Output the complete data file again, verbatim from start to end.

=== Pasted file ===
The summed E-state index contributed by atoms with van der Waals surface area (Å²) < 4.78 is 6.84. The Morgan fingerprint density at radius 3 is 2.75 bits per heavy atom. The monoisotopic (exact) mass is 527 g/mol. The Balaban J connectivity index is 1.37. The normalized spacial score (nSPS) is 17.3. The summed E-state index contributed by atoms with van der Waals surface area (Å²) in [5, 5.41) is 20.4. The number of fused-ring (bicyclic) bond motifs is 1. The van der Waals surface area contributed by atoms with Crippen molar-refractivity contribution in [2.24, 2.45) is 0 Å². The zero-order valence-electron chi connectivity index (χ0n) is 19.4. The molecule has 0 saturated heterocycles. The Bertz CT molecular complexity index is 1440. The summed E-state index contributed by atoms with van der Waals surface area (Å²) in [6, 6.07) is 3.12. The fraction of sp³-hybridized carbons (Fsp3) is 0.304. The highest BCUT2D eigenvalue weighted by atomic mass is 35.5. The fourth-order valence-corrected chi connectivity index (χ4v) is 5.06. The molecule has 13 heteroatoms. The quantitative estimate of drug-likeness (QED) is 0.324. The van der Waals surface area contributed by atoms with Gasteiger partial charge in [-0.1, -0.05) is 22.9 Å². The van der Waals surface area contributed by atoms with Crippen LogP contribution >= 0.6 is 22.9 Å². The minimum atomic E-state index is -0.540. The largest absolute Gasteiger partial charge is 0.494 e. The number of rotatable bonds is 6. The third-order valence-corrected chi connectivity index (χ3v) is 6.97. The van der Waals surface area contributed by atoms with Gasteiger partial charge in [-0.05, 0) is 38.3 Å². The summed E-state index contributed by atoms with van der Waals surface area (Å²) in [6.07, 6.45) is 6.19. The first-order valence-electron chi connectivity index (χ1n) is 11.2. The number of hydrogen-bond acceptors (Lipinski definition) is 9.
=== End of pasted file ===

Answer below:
The summed E-state index contributed by atoms with van der Waals surface area (Å²) < 4.78 is 6.84. The Morgan fingerprint density at radius 3 is 2.75 bits per heavy atom. The monoisotopic (exact) mass is 527 g/mol. The Balaban J connectivity index is 1.37. The normalized spacial score (nSPS) is 17.3. The summed E-state index contributed by atoms with van der Waals surface area (Å²) in [5, 5.41) is 20.4. The number of fused-ring (bicyclic) bond motifs is 1. The van der Waals surface area contributed by atoms with Crippen molar-refractivity contribution in [2.24, 2.45) is 0 Å². The zero-order valence-electron chi connectivity index (χ0n) is 19.4. The molecule has 0 saturated heterocycles. The Bertz CT molecular complexity index is 1440. The summed E-state index contributed by atoms with van der Waals surface area (Å²) in [6, 6.07) is 3.12. The fraction of sp³-hybridized carbons (Fsp3) is 0.304. The highest BCUT2D eigenvalue weighted by atomic mass is 35.5. The fourth-order valence-corrected chi connectivity index (χ4v) is 5.06. The molecule has 13 heteroatoms. The quantitative estimate of drug-likeness (QED) is 0.324. The van der Waals surface area contributed by atoms with Gasteiger partial charge in [-0.1, -0.05) is 22.9 Å². The van der Waals surface area contributed by atoms with Crippen LogP contribution >= 0.6 is 22.9 Å². The minimum atomic E-state index is -0.540. The largest absolute Gasteiger partial charge is 0.494 e. The number of rotatable bonds is 6. The third-order valence-corrected chi connectivity index (χ3v) is 6.97. The van der Waals surface area contributed by atoms with Gasteiger partial charge in [-0.05, 0) is 38.3 Å². The summed E-state index contributed by atoms with van der Waals surface area (Å²) in [6.07, 6.45) is 6.19. The first-order valence-electron chi connectivity index (χ1n) is 11.2. The number of hydrogen-bond acceptors (Lipinski definition) is 9.